Fish statue drug smuggler weeps at 10-year sentence

By Aarti Betigeri

Updated October 25, 2017 14:14:37

A Nigerian national has collapsed in tears in the ACT Supreme Court, after being handed a 10-and-a-half-year jail term for importing more than 10 kilograms of methamphetamine into Australia.

Jackson Igwebuike, 34, had hidden the drugs inside ornate gold fish-shaped statues, and was arrested in a police sting in 2015.

In court today he cried as Justice Hilary Penfold read out the sentence, then sobbed loudly as guards led him out.

Justice Penfold told the court that, according to documents and letters submitted by the defence team, Igwebuike was socially isolated in the Alexander Maconochie Centre jail and in Canberra, as all his family remains in Nigeria and he is culturally different to other prisoners.

She said he would most likely be deported back to Nigeria upon his release.

Igwebuike was found guilty by a jury on charges of importing a commercial quantity of a border-controlled drug in August.

The quantity of drugs involved had a street value of about $10 million.

Igwebuike caught in police sting

The drugs were discovered by Australian Border Force officials inside golden statues of fish that arrived on a crate from China in October 2015.

Police had swapped the drugs out for a substitute, then put the statues back together and tracked it as it arrived at an address in Canberra.

Igwebuike was arrested later that month as he tried to board a bus from Canberra to Sydney. In his suitcase police found 43 packages of the drug substitute.

Igwebuike claimed he knew nothing of the drugs, and that two men had threatened to “destroy him” if he didn’t take the packages to Sydney.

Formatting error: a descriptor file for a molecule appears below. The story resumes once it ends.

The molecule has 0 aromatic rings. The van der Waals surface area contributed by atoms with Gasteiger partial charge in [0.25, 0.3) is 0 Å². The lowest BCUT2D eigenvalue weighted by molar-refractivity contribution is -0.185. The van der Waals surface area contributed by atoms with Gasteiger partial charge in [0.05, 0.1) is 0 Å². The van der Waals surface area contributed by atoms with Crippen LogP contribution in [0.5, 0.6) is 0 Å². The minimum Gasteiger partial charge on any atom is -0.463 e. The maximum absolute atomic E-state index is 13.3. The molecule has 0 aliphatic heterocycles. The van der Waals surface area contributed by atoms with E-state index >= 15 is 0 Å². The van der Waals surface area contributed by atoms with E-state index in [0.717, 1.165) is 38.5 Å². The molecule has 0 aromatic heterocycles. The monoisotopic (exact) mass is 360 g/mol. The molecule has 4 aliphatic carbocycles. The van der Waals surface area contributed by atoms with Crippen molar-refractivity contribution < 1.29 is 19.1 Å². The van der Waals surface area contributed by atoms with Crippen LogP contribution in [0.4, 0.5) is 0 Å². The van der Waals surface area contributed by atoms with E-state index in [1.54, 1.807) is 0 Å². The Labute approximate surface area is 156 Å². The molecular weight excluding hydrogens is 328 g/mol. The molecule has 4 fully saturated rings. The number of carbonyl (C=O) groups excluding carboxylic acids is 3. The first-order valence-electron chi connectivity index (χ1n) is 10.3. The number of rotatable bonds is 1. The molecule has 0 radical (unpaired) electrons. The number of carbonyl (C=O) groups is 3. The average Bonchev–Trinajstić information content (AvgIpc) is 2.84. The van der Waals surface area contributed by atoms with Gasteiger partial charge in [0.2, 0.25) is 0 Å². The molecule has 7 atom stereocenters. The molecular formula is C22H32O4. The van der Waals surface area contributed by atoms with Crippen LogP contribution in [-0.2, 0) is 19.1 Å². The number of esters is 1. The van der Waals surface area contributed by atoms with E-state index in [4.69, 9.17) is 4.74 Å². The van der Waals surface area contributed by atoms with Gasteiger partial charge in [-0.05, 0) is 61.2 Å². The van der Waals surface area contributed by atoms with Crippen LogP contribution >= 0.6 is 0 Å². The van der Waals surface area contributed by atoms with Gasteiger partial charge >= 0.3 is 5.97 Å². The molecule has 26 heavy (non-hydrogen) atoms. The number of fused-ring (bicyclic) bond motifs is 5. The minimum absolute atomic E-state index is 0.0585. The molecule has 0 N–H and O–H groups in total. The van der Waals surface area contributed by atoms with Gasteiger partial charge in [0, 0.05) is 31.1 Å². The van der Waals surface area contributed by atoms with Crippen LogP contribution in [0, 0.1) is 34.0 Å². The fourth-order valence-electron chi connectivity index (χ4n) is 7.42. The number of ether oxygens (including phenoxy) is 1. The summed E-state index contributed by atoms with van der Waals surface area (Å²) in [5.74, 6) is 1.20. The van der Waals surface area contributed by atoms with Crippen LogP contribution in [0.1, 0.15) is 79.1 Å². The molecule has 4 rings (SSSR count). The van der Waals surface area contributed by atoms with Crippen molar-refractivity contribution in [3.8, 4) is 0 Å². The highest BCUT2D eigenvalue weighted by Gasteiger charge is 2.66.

However Justice Penfold said she was satisfied beyond reasonable doubt he was to receive a payment for transporting the packages.

Igwebuike arrived in Canberra on a student visa to study at the University of Canberra, however the visa has since been cancelled.

Citing defence submissions, Justice Penfold said Igwebuike had been an exemplary prisoner during his time in jail, where he works in the prison kitchen.

She said he had reported being depressed and lonely, and spent all his earnings on phone calls to his family in Nigeria.

Igwebuike said he was expected to provide for his blind and ageing father, and due to his incarceration, his brother has been forced to leave university.

While Justice Penfold sympathised with his plight and family’s situation, she pointed out that a crime of the magnitude Igwebuike had committed might otherwise attract a life sentence.

Igwebuike will serve a minimum non-parole sentence of six-and-a-half years and, including the two years he has already spent behind bars, meaning he could be released in April 2022.

Topics: courts-and-trials, law-crime-and-justice, drugs-and-substance-abuse, community-and-society, canberra-2600, act, australia

First posted October 25, 2017 14:07:58